UPDATE: Sheriff’s Campaign Finances

September 9, 2010

    Cecil Times has published multiple reports on the campaign finances of the crowded field of candidates running in the Democratic and Republican primaries for Cecil County Sheriff. Here is a brief update on where the candidates’ finances stand as of the most recent reports to the state Board of Elections, filed Sept. 3.

Democratic Primary Candidates:

CHRIS SUTTON:

 He raised an additional $14,688 since his last campaign finance report. After expenses of $8,978, plus a carry-over balance of about $24, he ended up with $5,684 cash in the bank.  Most of his funds came from another golf fundraising event.

 But he also had several large donations, the largest of which was $1,250 from Sentman Distributors in Elkton. He also had several donations from businesses in the southern part of the county, including $500 from TD Enterprises in Earleville, $400 from First Choice Concrete in Earleville, and a $300 donation from the Chesapeake Inn in Chesapeake City.

Republicans contributing  $440 each for entry fees for the golf event included Chris Zeauskas, whose campaign in the GOP primary for 2nd District county commissioner previously received donations from Democrat Sutton;  Michael Halter, a GOP primary candidate for State’s Attorney; and Will Davis, who ran as a Republican candidate for State’s Attorney four years ago. Halter and Davis also participated in an earlier golf fundraiser.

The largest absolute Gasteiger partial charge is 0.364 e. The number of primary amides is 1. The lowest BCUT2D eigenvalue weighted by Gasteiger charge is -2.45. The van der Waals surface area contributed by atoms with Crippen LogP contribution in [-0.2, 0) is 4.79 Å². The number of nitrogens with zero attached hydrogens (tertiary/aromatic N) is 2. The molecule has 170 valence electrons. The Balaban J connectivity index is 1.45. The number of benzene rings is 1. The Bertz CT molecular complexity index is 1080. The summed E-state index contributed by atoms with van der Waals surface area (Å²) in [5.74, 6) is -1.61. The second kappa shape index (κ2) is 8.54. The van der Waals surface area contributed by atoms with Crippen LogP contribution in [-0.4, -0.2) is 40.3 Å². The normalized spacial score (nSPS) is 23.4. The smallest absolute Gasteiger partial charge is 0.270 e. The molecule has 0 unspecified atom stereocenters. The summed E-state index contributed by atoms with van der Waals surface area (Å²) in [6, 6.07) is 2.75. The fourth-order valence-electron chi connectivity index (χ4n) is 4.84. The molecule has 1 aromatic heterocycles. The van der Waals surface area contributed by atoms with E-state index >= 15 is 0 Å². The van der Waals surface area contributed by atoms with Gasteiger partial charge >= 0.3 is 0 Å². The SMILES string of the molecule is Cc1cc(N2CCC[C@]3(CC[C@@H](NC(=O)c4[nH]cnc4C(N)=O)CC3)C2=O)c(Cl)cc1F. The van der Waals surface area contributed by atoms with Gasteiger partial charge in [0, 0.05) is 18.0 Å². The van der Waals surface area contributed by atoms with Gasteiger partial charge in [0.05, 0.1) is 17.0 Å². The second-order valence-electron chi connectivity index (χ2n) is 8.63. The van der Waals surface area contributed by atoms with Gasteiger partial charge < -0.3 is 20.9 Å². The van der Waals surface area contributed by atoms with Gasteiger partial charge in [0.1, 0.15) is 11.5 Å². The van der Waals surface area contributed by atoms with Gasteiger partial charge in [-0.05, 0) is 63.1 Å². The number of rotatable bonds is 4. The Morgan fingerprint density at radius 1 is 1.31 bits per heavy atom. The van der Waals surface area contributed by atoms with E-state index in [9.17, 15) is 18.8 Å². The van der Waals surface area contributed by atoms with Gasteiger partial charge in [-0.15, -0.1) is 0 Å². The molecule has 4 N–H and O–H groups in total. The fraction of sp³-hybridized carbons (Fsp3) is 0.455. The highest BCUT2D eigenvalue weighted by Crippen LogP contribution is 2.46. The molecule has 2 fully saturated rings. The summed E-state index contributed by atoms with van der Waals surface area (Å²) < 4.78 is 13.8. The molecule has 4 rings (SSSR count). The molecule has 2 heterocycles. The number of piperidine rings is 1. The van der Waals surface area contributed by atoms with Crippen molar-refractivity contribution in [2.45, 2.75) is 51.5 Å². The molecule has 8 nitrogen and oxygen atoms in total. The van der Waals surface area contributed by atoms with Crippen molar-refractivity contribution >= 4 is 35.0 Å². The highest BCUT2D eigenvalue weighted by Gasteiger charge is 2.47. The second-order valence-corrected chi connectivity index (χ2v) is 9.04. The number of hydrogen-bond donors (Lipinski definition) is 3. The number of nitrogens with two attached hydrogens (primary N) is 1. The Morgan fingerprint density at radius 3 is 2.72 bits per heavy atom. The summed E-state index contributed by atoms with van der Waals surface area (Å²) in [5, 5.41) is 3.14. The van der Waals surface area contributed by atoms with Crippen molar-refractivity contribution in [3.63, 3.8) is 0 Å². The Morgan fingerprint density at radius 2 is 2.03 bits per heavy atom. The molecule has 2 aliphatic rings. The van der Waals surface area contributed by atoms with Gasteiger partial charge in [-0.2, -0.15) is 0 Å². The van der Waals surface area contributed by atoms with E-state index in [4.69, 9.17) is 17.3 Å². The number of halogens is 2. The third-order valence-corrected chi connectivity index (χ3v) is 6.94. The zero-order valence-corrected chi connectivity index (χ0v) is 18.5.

ROBERT “SKIP” DeWITT:

   He raised an additional $1,200, and had expenses of $1,537.  His largest expense was $1,095 for a full page ad in the Cecil Whig. 

   Adding in his $2,231 carryover bank balance from his last report, he ended up with $1,894 cash in the bank.

   DeWitt’s fundraising came from individual and business donors, with no new fundraising events. White Horse Apartments in Perryville contributed $400 while Wright’s Auto in Elkton gave $300.

WILLIAM GERCZAK

  The last-minute entrant into the Democratic primary had been all but invisible on the campaign trail but surfaced with a fundraiser event in Port Deposit. But the $2,056 costs of the event were more than the $1,985 it raised from  ticket purchases.  Gerczak, a former Baltimore City police officer, received a $500  Political Action Committee donation from the Fraternal Order of Police, Baltimore City Lodge 3.

  He had no campaign printing expenses but did receive an in-kind donation of $300 worth of signs and pamphlets from Donald Allen of North East. He has $429  cash on hand in his bank account.

Republican Primary Candidates:

BARRY JANNEY

The pre-primary campaign finance report that was due to be filed Sept. 3 has not yet been filed, according to the state Board of Elections website. The Board has assessed a late fee/fine of $40 as of Thursday, Sept. 9.

DAN SLATER

   Slater continued to pick up the pace of his campaign, with new fundraising and contributions totaling $3,785 since the previous pre-primary report he filed in early August. Most of his funds came from a dinner he hosted at the Hack’s Point fire hall in Earleville. Despite the southern Cecil County location of the event, most of the ticket purchasers were from the northern part of the county, as well as purchasers from Pennsylvania and Harford County. However, direct donations to his campaign in the latest report showed the largest sum, $300, came from an Earleville resident, Pat Smart.

  After expenses of $1,986,  and a carry-over bank balance from his last campaign finance report, Slater had  net proceeds of $1,868 cash in the bank.

AL MICHAEL

   He contributed another $120 to his own campaign, and after spending $307 on a newspaper ad, had just $33 cash in the bank.